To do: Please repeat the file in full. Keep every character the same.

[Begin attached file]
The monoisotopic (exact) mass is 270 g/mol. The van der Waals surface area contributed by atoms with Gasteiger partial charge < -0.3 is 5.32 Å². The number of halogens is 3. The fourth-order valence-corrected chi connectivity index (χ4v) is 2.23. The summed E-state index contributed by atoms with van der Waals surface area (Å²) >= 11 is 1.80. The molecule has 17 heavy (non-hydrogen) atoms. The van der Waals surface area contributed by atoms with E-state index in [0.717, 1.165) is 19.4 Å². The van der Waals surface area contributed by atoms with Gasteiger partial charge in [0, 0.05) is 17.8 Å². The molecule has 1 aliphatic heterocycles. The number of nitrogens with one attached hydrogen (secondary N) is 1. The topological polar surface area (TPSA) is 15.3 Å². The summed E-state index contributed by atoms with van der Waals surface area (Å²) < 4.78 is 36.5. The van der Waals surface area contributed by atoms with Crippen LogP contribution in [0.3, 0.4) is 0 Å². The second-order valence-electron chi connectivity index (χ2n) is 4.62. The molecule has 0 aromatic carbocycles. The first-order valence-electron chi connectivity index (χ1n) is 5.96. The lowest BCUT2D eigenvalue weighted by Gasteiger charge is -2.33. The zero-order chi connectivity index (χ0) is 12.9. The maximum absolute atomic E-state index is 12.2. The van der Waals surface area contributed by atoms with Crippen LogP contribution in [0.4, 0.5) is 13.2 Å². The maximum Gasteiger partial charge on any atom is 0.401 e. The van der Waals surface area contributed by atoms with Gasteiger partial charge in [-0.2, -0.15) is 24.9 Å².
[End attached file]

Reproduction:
The monoisotopic (exact) mass is 270 g/mol. The van der Waals surface area contributed by atoms with Gasteiger partial charge < -0.3 is 5.32 Å². The number of halogens is 3. The fourth-order valence-corrected chi connectivity index (χ4v) is 2.23. The summed E-state index contributed by atoms with van der Waals surface area (Å²) >= 11 is 1.80. The molecule has 17 heavy (non-hydrogen) atoms. The van der Waals surface area contributed by atoms with E-state index in [0.717, 1.165) is 19.4 Å². The van der Waals surface area contributed by atoms with Gasteiger partial charge in [0, 0.05) is 17.8 Å². The molecule has 1 aliphatic heterocycles. The number of nitrogens with one attached hydrogen (secondary N) is 1. The topological polar surface area (TPSA) is 15.3 Å². The summed E-state index contributed by atoms with van der Waals surface area (Å²) < 4.78 is 36.5. The van der Waals surface area contributed by atoms with Crippen LogP contribution in [0.3, 0.4) is 0 Å². The second-order valence-electron chi connectivity index (χ2n) is 4.62. The molecule has 0 aromatic carbocycles. The first-order valence-electron chi connectivity index (χ1n) is 5.96. The lowest BCUT2D eigenvalue weighted by Gasteiger charge is -2.33. The zero-order chi connectivity index (χ0) is 12.9. The maximum absolute atomic E-state index is 12.2. The van der Waals surface area contributed by atoms with Crippen LogP contribution in [0.4, 0.5) is 13.2 Å². The maximum Gasteiger partial charge on any atom is 0.401 e. The van der Waals surface area contributed by atoms with Gasteiger partial charge in [-0.2, -0.15) is 24.9 Å².